I don’t relish being a cynic here, two entire decades after this hour-long tribute to art-for-art’s sake creativity last meant something to anyone. If anything, I’m likely a little touchy about its intellectual laziness because it’s so similar to my own for-its-own-sake hobby of running this film blog & podcast. As an independent artistic project, Swampflix is equally confused about how to carry over zine culture ethos & aesthetics into the digital age, and I do sometimes worry that my casual, Xeroxed blogging stye comes across as the same kind of performative laziness that’s passed off as “punk” here. There’s something about the director presenting himself in wrinkled t-shirts and presenting his interviewees in unflattering, unconsidered angles & lighting that really bothers me. It’s often charming when an artist leaves noticeable fingerprints on a rough-around-the-edges work, leaving in mistakes and glimpses of the tools of production. It’s annoying when “punk” is misinterpreted as “no effort”, though, and I’m always looking for artists to use their available resources—no matter how limited—in the most passionate, effective ways possible. D.I.Y. or Die is from an earlier, easier era in online culture when self-distributed art like this motion-zine DVD could actually reach a wide, excited audience, because the digital landscape wasn’t so constantly flooded with #content — independent, corporate, or otherwise. I cut a lot of corners running this website, most notably in how often I’ll recycle the same Sharpie doodle illustrations over & over again instead of drafting new ones every post. For example, the little mohawked icon at the top of this review is a slightly doctored illustration I drew when reviewing Bulletproof Monk eight years ago, hastily edited in MS Paint. I’m not using the tools available to me to make the most effective, passionate #content I can, but I’m also a sell-out with a full-time desk job who does this stuff on the side for fun, so I don’t think I should be held to the same standards of artistic integrity. Steve Albini may have been sidelined to the DVD extras, but he still inevitably won the “debate.”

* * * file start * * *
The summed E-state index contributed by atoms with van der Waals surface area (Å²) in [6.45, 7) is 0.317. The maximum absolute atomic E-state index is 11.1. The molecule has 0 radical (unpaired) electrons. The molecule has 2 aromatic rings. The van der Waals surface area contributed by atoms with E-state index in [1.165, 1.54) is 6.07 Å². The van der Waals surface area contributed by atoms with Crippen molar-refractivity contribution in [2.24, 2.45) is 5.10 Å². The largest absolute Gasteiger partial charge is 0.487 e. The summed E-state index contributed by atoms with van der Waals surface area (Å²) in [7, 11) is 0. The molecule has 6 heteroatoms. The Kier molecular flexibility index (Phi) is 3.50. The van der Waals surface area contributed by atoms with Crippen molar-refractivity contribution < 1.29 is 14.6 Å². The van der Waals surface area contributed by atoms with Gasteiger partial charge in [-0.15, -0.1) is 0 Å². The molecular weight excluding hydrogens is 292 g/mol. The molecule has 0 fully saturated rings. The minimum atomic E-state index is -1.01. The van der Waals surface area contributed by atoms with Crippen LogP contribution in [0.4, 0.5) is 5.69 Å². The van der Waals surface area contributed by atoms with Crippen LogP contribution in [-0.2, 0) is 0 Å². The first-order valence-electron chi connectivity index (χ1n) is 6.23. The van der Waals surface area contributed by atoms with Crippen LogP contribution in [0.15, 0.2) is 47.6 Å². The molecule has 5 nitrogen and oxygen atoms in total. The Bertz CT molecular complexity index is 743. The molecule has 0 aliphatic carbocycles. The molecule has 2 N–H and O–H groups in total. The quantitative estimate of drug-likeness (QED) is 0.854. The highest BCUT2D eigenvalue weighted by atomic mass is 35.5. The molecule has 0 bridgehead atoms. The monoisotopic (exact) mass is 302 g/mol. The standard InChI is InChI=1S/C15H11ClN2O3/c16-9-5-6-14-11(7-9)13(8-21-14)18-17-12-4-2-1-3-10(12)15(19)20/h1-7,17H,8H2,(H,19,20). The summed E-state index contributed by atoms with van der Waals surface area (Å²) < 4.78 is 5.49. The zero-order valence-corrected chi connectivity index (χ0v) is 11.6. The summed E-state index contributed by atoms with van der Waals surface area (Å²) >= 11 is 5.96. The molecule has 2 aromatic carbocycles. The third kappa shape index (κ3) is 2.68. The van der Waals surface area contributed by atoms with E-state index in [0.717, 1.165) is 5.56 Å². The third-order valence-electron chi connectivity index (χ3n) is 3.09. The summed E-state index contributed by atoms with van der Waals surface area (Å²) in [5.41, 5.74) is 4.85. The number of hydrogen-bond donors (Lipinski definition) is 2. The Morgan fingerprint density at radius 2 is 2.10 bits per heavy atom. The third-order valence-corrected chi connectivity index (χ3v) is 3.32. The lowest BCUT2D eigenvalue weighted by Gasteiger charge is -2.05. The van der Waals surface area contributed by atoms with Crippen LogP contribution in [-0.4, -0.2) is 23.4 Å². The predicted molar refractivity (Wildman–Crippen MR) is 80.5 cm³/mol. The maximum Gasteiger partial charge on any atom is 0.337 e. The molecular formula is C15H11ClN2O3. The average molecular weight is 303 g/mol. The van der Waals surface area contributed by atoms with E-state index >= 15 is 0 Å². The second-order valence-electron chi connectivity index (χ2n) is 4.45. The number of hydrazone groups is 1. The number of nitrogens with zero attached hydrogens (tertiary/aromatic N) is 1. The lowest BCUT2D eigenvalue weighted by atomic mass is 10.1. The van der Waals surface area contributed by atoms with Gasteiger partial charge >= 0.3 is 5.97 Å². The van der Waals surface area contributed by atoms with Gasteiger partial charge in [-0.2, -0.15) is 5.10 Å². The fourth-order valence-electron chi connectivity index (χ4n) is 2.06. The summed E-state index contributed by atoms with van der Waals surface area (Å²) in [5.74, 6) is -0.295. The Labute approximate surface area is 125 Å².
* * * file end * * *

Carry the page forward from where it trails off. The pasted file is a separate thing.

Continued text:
All that said, there was one aspect of D.I.Y. or Die that I did find genuinely inspiring: the inclusion of punk-scene cellist Madigan Shive. Shive enjoyed some brief notoriety in the 1990s when her band Tattle Tale was picked up by the tastemaker label Kill Rock Stars and landed a single on the foundational CD soundtrack for But, I’m a Cheerleader. Around the time D.I.Y. or Die was released in the early 2000s, her mostly-solo musical act Bonfire Madigan was an even more niche interest, which I can confirm anecdotally from having attended a concert of hers in a mostly empty Zeitgeist art gallery within a year of this documentary’s release, when my high school era obsession with her music was at its most intense. Shive is adorably earnest in her interviews here, and genuinely seems like a cool, intelligent person. What most inspired me, though, was following up after the film was over to see that she still regularly plays concerts (mostly in the Bay Area, where most of these interviews were filmed) and stays engaged with dedicated fans online, two decades since I last heard anyone say “Bonfire Madigan” out loud (besides when asking me about my now-ratty Bonfire Madigan t-shirt, purchased at that sparsely attended concert). I have no intel on whether Shive had to take the Albini advice on maintaining a day job to keep herself afloat, but I also don’t think that distinction matters. She’s continued to make passionate, independent art for decades now, regardless of the ebbs & flows of audience interest & commercial appeal, which is genuinely inspiring to me as a writer with no clear incentives left to keep writing. Maybe D.I.Y. or Die didn’t include any practical tips on how to survive as an independent artist because the only real tip you need is to “Just keep doing the work” and let momentum take care of the rest. That doesn’t mean the work shouldn’t have integrity in its artistic standards beyond the punk street cred of its production, though, which is where most of my cynicism is coming from here.